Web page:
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Sawbuck Productions, Inc. is a not-for-profit charitable organization 501(c3) that creates and distributes multiple media geared toward documenting the people, places, and things that operate on the fringes and in the margins. 

Now approaching its 15th anniversary, Sawbuck has been involved in the production of several dozen short documentaries and a half-dozen feature-length pictures. Public radio documentaries helped us grow from a small, indie enterprise to an award-winning national production company. 

Most of Sawbuck's non-fiction films deal directly or indirectly with the lives of people who use drugs.


Most of Sawbuck's narrative film work is experimental, weird, and focused on the peripheries ... we make these movies out on the backroads of the rural American midwest.

All Sawbuck staff work full-time jobs elsewhere. We have no payroll, we generate no monetary profit. For us, the work is the pay; and the profits come in many different, more substantial and lasting forms.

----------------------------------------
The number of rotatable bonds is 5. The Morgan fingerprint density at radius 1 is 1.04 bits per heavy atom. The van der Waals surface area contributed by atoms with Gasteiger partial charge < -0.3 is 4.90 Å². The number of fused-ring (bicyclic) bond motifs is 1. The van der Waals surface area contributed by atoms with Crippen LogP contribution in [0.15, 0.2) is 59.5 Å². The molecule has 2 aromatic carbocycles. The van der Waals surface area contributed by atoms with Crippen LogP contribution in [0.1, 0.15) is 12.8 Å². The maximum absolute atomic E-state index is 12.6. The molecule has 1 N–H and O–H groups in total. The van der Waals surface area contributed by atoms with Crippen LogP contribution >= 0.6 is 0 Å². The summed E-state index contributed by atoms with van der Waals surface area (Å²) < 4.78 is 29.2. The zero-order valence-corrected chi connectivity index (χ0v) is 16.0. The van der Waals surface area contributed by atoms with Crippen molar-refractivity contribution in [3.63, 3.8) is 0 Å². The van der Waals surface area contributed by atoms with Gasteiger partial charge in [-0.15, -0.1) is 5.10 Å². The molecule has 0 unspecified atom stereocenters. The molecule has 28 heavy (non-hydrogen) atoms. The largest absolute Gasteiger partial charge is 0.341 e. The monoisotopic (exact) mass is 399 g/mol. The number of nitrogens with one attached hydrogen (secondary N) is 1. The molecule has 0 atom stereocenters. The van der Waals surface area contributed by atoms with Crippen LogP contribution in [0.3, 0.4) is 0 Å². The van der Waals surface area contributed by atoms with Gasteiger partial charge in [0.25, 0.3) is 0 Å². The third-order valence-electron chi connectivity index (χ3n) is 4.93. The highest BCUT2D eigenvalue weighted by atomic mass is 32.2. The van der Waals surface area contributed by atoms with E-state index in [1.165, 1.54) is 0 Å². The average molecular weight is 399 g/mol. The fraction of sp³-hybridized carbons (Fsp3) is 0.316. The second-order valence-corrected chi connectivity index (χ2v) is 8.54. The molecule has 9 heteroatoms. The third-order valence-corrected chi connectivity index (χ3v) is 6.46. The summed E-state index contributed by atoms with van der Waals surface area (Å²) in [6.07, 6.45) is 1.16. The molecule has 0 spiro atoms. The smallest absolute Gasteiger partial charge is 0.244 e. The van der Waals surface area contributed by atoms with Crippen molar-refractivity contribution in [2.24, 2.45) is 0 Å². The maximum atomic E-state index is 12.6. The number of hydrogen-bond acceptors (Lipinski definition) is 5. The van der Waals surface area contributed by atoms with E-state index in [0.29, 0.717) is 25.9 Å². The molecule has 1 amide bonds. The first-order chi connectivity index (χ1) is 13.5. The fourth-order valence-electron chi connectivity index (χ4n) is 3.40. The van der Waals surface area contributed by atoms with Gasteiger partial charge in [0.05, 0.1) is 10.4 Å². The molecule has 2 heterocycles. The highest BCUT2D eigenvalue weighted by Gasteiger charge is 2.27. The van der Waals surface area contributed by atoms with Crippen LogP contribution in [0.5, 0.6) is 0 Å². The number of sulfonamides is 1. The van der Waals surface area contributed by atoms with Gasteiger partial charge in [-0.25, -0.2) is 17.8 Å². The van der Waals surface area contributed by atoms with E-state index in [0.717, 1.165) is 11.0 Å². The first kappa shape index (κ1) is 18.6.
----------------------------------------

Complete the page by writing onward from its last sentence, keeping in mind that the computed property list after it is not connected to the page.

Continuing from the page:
Now let's meet the crew, all of whom labor tirelessly on all Sawbuck projects (and they produce and direct their own stuff, too). 


Erin Sazy, President

I have been a longtime contributor to Sawbuck Productions in a self proclaimed "jack of all trades" role. I quickly fell for the guerrilla style filmmaking of Sawbuck's early days and have had the privilege of watching the productions evolve. 


Jessica Mosley, Vice President


It was Sawbuck that gave rise to the notion that I would try to make film a career.  I have spent the years since Greg’s ethnographic film class working in various capacities in production. Spending time in commercial production companies and on the sets of major motion pictures. I’ve even had the honor of working alongside Greg & Erin on documentary television projects. Of all the work I’ve been a part of, I’ve always gotten the most out of working with team Sawbuck.  The sociological lens creates a real depth of subject matter and it makes for beautiful “stories worth being told” films.  I’ve come to realize that the power of film, even if it ever-so-slightly rattles someone’s belief system, is worthy life’s work.  I am so grateful that Greg opened this medium up for me and I will continue to carry on in the film world as a steadfast Sawbuckian.

Zack Ostrowski

(Member, Sawbuck Board of Directors)


BEVERLY FRESH is a contemporary artist and musician based in Detroit and Chicago. He has broken several Guinness Book World Records; including breaking the most eggs on his head and compiling the tallest stack of rap tapes.